Retail market: surprise sales jump in August; 4 new bankruptcies

Retail sales in the United States unexpectedly rose in August from the decline the month before, bolstering economists’ confidence that consumer spending growth will continue for the remainder of the year.

“Despite the risks to the economic outlook due to the delta variant [of the coronavirus] and rising inflation, consumers seem to be on a solid footing, ”said Lauren Henderson, economic analyst at Stifel Investment Services, in an interview.

Retail sales and food services were up 0.7% month-over-month in August after a revised 1.8% drop in July, according to US Census Bureau data released on September 16. August retail sales are expected to decline 0.8%, according to a consensus of economists. forecasts prepared by Econoday.

Back-to-school shopping likely contributed to the increase as students across the country returned to in-person learning, economists said. Shoppers also increased their spending online and at furniture and construction equipment stores, but cut back on restaurant meals and harder-to-find items like electronics and cars.

Meanwhile, four retail companies filed for bankruptcy between the month and early September, marking the first filings in the industry since early June.

Retail sales

Retail and food service sales in the United States increased to $ 618.68 billion in August, according to early estimates from the Census Bureau. This is a revised amount of $ 614.31 billion in July.

Sales at electronics and appliance stores fell 3.1% month-over-month in August, while sales at motor vehicle and parts dealers fell 3.6% but were increased by 10.7% year over year. Year over year, retail and food service sales increased 15.1%, with growth across all categories.

Sales in retail trade, which excludes food services, were up 0.8% from July and 13.1% year over year. Clothing and clothing accessories sales increased 38.8% year over year, while gasoline station sales increased 35.7% year over year.

“Households are constantly readjusting their spending mix according to the COVID situation, supply constraints and prices”, Gregory Daco, chief US economist at Oxford Economics, said in a September 16 memo.

July’s weak retail sales report heightened fears of a pullback in consumer spending in August, but retail sales have instead rebounded, according to Stephen Stanley, chief economist at Amherst Pierpont.

Even if September’s retail sales performance is dampened by the pandemic, holiday sales and a possible end of the delta variant peak in COVID-19 cases could result in a “stellar fourth quarter,” Stanley noted.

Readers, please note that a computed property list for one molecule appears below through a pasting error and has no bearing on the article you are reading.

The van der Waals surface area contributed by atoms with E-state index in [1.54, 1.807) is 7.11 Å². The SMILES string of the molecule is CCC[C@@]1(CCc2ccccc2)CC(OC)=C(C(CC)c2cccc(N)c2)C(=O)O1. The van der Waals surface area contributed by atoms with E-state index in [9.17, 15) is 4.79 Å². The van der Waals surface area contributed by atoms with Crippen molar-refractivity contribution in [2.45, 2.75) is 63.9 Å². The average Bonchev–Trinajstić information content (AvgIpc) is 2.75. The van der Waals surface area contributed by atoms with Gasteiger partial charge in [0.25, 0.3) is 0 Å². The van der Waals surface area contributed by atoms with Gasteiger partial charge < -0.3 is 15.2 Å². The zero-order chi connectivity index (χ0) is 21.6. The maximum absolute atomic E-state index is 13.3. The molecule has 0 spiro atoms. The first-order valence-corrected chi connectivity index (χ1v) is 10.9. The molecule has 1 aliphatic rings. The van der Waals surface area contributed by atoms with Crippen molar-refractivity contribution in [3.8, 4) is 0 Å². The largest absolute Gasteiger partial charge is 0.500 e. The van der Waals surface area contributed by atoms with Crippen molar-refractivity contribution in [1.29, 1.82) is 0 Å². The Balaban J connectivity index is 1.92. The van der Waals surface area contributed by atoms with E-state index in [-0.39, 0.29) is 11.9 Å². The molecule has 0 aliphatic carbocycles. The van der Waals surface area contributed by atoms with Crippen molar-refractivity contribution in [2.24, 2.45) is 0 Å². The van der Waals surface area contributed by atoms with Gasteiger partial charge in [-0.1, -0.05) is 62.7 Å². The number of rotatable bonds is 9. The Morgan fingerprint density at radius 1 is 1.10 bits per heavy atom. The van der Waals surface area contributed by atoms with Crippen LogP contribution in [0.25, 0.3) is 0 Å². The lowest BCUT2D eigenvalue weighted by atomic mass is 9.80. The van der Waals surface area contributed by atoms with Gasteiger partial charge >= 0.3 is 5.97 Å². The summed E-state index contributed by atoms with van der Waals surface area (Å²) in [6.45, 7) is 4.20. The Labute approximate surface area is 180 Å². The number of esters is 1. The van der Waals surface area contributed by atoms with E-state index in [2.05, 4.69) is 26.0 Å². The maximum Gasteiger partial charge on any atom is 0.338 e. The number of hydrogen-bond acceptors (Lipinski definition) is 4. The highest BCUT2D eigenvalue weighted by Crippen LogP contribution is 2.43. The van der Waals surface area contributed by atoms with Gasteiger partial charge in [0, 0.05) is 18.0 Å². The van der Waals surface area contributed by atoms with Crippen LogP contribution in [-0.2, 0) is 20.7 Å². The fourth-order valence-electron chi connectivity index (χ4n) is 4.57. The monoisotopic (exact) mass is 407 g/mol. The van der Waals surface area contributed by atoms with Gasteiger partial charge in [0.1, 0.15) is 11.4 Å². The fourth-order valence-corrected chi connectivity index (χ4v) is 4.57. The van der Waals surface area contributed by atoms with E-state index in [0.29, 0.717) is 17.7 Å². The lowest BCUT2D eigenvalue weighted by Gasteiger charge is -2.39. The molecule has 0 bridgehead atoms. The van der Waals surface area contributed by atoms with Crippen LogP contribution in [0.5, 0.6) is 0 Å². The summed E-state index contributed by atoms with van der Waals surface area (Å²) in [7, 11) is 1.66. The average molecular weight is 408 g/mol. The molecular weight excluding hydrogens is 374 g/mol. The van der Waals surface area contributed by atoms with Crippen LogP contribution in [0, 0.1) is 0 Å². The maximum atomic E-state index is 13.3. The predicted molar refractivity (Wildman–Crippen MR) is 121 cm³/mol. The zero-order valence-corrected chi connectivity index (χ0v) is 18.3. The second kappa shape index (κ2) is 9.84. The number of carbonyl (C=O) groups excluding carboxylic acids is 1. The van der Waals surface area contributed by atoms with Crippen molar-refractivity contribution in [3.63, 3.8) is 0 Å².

Monthly volatility is expected to continue through the end of the year. While the extension of federal unemployment benefits ended on September 6, job and income growth are the likely sources of support for continued spending, Stifel’s Henderson said.

This will likely result in “a somewhat uneven, albeit positive, rate of consumption towards the end of the year and into the next year,” said Henderson. “In addition, supply chain bottlenecks will continue to impact consumption in the short term, particularly motor vehicle sales.”


Four new bankruptcy filings from late August to mid-September marked the first filings in the industry in more than two months. New applicants included womenswear maker Lorna Jane USA Inc. and antique dealer Mallett Inc.

There have been 21 retail filings so far in 2021, less than half the number for the same period in 2020, according to S&P Global Market Intelligence.

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As fewer businesses look to bankruptcy in 2021, consumer businesses, including retailers, continue to seek court protection in greater numbers than other industries.

Consumer price

Consumer prices rose 0.3% in August from the previous month, according to data from the United States Bureau of Labor Statistics. Year over year, prices jumped 5.3% before seasonal adjustment. Prices for new vehicles rose 1.2% month over month in August and 7.6% year over year.

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Employment in the retail sector was 15.32 million jobs in August, down 0.2% from 15.35 million jobs in July, according to data from the Bureau of Labor Statistics.

Jobs in clothing stores and gas stations each fell 0.4% in August from July. Employment at motor vehicle and parts dealers increased 0.2%, and building material and garden supply stores posted a 0.9% decline in employment.

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A one-year probability of default score analysis identified 15 public retailers with scores ranging from 9.2% to 32.3% and corresponding implicit credit scores of “ccc-” to “ccc +”. A probability of default score represents the probability that a company will default on its debt within a year, based on financial reports and taking into account various macroeconomic factors.

Health supplement retailer Merion Inc. tops the list with a 32.3% probability of default. The company did not respond to a request for comment.

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